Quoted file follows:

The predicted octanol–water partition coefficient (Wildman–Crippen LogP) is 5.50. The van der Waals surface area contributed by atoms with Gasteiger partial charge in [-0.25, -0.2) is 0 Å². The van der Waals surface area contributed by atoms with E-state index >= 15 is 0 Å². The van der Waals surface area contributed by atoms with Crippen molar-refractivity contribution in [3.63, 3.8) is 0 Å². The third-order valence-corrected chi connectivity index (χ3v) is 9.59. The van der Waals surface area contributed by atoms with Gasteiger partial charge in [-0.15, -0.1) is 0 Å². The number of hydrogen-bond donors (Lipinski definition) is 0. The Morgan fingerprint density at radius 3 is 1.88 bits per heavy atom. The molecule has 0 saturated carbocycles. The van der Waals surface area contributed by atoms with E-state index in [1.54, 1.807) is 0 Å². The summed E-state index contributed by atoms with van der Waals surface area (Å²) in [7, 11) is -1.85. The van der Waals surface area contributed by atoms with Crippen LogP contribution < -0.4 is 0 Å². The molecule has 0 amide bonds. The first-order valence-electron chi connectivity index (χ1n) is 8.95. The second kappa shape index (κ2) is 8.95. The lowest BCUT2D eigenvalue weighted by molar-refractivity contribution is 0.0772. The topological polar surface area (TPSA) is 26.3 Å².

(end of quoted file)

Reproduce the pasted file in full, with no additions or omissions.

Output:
The predicted octanol–water partition coefficient (Wildman–Crippen LogP) is 5.50. The van der Waals surface area contributed by atoms with Gasteiger partial charge in [-0.25, -0.2) is 0 Å². The van der Waals surface area contributed by atoms with E-state index >= 15 is 0 Å². The van der Waals surface area contributed by atoms with Crippen molar-refractivity contribution in [3.63, 3.8) is 0 Å². The third-order valence-corrected chi connectivity index (χ3v) is 9.59. The van der Waals surface area contributed by atoms with Gasteiger partial charge in [-0.15, -0.1) is 0 Å². The number of hydrogen-bond donors (Lipinski definition) is 0. The Morgan fingerprint density at radius 3 is 1.88 bits per heavy atom. The molecule has 0 saturated carbocycles. The van der Waals surface area contributed by atoms with E-state index in [1.54, 1.807) is 0 Å². The summed E-state index contributed by atoms with van der Waals surface area (Å²) in [7, 11) is -1.85. The van der Waals surface area contributed by atoms with Crippen LogP contribution < -0.4 is 0 Å². The molecule has 0 amide bonds. The first-order valence-electron chi connectivity index (χ1n) is 8.95. The second kappa shape index (κ2) is 8.95. The lowest BCUT2D eigenvalue weighted by molar-refractivity contribution is 0.0772. The topological polar surface area (TPSA) is 26.3 Å².